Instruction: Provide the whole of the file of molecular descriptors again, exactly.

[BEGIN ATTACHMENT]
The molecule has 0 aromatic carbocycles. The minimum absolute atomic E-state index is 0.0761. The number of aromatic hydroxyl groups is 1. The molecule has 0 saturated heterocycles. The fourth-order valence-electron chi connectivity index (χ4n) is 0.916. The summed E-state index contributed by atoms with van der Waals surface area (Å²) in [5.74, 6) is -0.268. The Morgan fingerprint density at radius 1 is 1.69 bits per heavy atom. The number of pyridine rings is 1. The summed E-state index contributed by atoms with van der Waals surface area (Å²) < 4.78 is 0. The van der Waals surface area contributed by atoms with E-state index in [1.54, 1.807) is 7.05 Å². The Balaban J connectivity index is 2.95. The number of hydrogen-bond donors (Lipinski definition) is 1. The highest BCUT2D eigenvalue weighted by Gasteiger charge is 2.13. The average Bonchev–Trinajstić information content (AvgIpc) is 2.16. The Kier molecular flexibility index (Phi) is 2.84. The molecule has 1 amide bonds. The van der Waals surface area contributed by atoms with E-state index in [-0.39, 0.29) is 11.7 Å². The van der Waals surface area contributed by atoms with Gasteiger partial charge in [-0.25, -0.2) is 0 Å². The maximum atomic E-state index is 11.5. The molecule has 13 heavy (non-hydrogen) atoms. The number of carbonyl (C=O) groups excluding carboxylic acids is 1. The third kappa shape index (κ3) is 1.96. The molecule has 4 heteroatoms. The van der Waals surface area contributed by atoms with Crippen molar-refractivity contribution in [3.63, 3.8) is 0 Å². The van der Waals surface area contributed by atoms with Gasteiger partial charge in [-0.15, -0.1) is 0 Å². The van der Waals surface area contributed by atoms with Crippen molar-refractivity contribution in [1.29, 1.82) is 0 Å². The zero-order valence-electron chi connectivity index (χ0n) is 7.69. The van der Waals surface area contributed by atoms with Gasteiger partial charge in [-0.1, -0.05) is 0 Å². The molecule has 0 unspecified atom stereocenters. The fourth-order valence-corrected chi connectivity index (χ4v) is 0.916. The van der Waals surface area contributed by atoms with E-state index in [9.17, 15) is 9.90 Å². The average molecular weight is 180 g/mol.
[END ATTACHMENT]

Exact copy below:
The molecule has 0 aromatic carbocycles. The minimum absolute atomic E-state index is 0.0761. The number of aromatic hydroxyl groups is 1. The molecule has 0 saturated heterocycles. The fourth-order valence-electron chi connectivity index (χ4n) is 0.916. The summed E-state index contributed by atoms with van der Waals surface area (Å²) in [5.74, 6) is -0.268. The Morgan fingerprint density at radius 1 is 1.69 bits per heavy atom. The number of pyridine rings is 1. The summed E-state index contributed by atoms with van der Waals surface area (Å²) < 4.78 is 0. The van der Waals surface area contributed by atoms with E-state index in [1.54, 1.807) is 7.05 Å². The Balaban J connectivity index is 2.95. The number of hydrogen-bond donors (Lipinski definition) is 1. The highest BCUT2D eigenvalue weighted by Gasteiger charge is 2.13. The average Bonchev–Trinajstić information content (AvgIpc) is 2.16. The Kier molecular flexibility index (Phi) is 2.84. The molecule has 1 amide bonds. The van der Waals surface area contributed by atoms with E-state index in [-0.39, 0.29) is 11.7 Å². The van der Waals surface area contributed by atoms with Gasteiger partial charge in [-0.25, -0.2) is 0 Å². The maximum atomic E-state index is 11.5. The molecule has 13 heavy (non-hydrogen) atoms. The number of carbonyl (C=O) groups excluding carboxylic acids is 1. The third kappa shape index (κ3) is 1.96. The molecule has 4 heteroatoms. The van der Waals surface area contributed by atoms with Crippen molar-refractivity contribution in [3.63, 3.8) is 0 Å². The van der Waals surface area contributed by atoms with Gasteiger partial charge in [-0.15, -0.1) is 0 Å². The van der Waals surface area contributed by atoms with Crippen molar-refractivity contribution in [1.29, 1.82) is 0 Å². The zero-order valence-electron chi connectivity index (χ0n) is 7.69. The van der Waals surface area contributed by atoms with Gasteiger partial charge in [-0.1, -0.05) is 0 Å². The molecule has 0 unspecified atom stereocenters. The fourth-order valence-corrected chi connectivity index (χ4v) is 0.916. The van der Waals surface area contributed by atoms with E-state index in [9.17, 15) is 9.90 Å². The average molecular weight is 180 g/mol.